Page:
*Bathroom stalls nearly everywhere I went were super private and secluded, not like in the U.S. where anyone can peek under the door or see you through the cracks.

*Airport security is more lax. No shoe removal.

*Language barrier wasn't really an issue in most cities. I did pick up some Italian before I went, and I knew some Spanish, so both of those helped a little. However, a lot of people there were bilingual. It was only in the German-speaking countries that I felt like a dope. Note to self: learn some German before the next trip.

Finally, an index of my trip-related blog posts, in case you've just arrived at this blog:

Trip Blog Index!







Washington, D.C. Area



*National Archives Museum photo by Wes D.

Delicious Kevins

Signs. They try to tell you something important, and sometimes they fail. This is perhaps especially true in places where the people reading the signs may not speak the native language, such as in tourist-centric cities and in the vicinity of famous landmarks. The people who made the signs, being aware of potential language barriers, may have tried to make the signs simple and their message clear.  Sometimes they succeeded. Other times? They just made me laugh.

Here are some examples of signs that caught my attention on my travels....

In Boston:

"Slow children?" Okay, well, that child is clearly running, so I don't think he's slow. And if he is slow, I'm not sure I should be worried about him at all. I could outrun him, even if he is a zombie or something.

Same neighborhood:

Oh, you want me to drive slow(ly)? Because of the slow children who may be in the road, but may actually be running and not be being slow? WHO IS SUPPOSED TO BE SLOW, ME OR THE CHILDREN? I give up.

In Milan:

I like how whoever designed and/or erected this sign clearly went on Google images and just grabbed the first four pictures that appeared. There are watermarks on the hamburger picture, which is visually superior to the other pictures (more like MS paint icons), and the red circle-lines don't even all go in the same direction. 


"Please behave respectfully," say the words in English.

Hmmm. So it looks like that means:

*No throwing things at the birds
*No sliding down the stairs
*No throwing litter at other litter. 

Got it!

In Venice:


*No wearing ugly bathing suits?
*No sitting on steps while wearing ugly bathing suits?
*No throwing ice cubes or possibly sugar cubes on the ground?
*No ball games?

At least, that's what the icons are telling me. What do they really mean?

The fun police are watching. NO FUN! EVER! Exceptions: gondola rides and buying beads.

Zoos are a great place for funny signs, because they often involve DANGER, which, when not actually happening to you or your loved ones, is pretty funny.

Here I am reading about what peril (perill, peligro) may occur should I nonchalantly hop the fence, while that lioness there looks particularly peaceful and content. As if she's daring me to defy the sign. "Go on," she says, "I won't bite you. Hop the fence, do!"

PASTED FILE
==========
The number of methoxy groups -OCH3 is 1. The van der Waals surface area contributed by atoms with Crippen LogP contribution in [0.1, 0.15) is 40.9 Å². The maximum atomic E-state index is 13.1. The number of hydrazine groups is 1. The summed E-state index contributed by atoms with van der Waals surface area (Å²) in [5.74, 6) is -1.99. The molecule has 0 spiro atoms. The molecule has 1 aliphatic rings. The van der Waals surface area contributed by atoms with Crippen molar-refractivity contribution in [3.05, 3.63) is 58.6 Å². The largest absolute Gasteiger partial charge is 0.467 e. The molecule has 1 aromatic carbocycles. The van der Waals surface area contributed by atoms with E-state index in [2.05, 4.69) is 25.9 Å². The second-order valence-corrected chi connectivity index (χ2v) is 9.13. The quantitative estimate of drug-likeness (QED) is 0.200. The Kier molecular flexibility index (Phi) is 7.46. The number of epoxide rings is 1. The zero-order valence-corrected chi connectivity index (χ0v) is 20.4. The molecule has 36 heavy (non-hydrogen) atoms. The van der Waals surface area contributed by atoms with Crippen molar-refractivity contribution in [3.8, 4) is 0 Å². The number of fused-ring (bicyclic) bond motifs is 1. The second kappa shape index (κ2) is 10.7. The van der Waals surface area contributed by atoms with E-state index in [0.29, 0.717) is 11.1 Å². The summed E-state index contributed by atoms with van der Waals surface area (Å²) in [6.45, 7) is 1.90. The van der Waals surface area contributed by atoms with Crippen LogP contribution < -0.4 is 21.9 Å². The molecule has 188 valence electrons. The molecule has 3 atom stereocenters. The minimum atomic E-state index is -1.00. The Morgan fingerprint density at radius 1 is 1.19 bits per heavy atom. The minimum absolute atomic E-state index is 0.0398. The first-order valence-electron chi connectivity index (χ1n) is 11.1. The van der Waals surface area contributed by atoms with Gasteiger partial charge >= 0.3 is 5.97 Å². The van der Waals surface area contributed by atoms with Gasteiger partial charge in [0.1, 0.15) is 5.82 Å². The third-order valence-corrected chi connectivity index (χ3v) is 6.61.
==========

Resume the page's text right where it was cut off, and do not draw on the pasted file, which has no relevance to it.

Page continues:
But heck. Just about everyone knows lions are dangerous. It's almost as if the sign doesn't even need to exist. But this one...?

Pelicans bite? Holy crap.

Rumor has it, bears bite too. So don't do this, potentially moronic parents....

How can we make it any clearer? Adult + little person + over fence = NO! 

Although the following sign was probably meant for zoo visitors, I like to think it's actually intended for the zoo's pandas to adhere to also:

No, seriously, pandas. We'll feed you at staggered intervals. Stop trying to help yourself to the goods!

Meet the otters! All named after delicious things you can find at Whole Foods:

Kevins! Yum! I wonder if Kevins taste like asparagus water?!

And how bout them crocodiles?

"Evil" and "cherished": two extremes, neither of which actually pertain to my feelings toward crocodiles. After careful consideration, I'm somewhere in the middle.

A few non-signs that amused me on my travels....

At the Smithsonian Museum Of American History, an old ad for 7-Eleven:

Why not? You can see them from anywhere in the store.
That's a 7-Eleven drive-in grocery for you. Park right at the door... leave the youngsters in the car... pick up everything you need... and they've never once been out of sight. How many times have you given up any thought of going in the grocery for that something you needed... because taking the car pool in with you was out of the question? Try our little "park-at-the-door" store next time you have a car full of youngsters.

Open from 7am till 11pm... 7 days a week. 7 Eleven."

There's no "i" in team, and pretty soon, there'll be one less "u" in "agriculture."

In Barcelona, while on a tour bus, I was hoping to get a Wifi signal. Suddenly, I got one, and it didn't even require a password or watching a lame video or me signing away the rights to my firstborn child.

 I looked up, and realized... My little iPhone 3 had located the mothership! 

In Germany, they don't just have gummy bears. They have gummy everything. Even cows in lederhosen...

They also have cheap Lego there. And... really cheap non-Lego, too:

 I'll leave you with one more picture whose sign offers some essential advice:

If you're being chased by a hammer, pickaxe, or similar instrument, this is NOT the time to be slow! RUN TOWARD AN EXIT.

I mean, duh.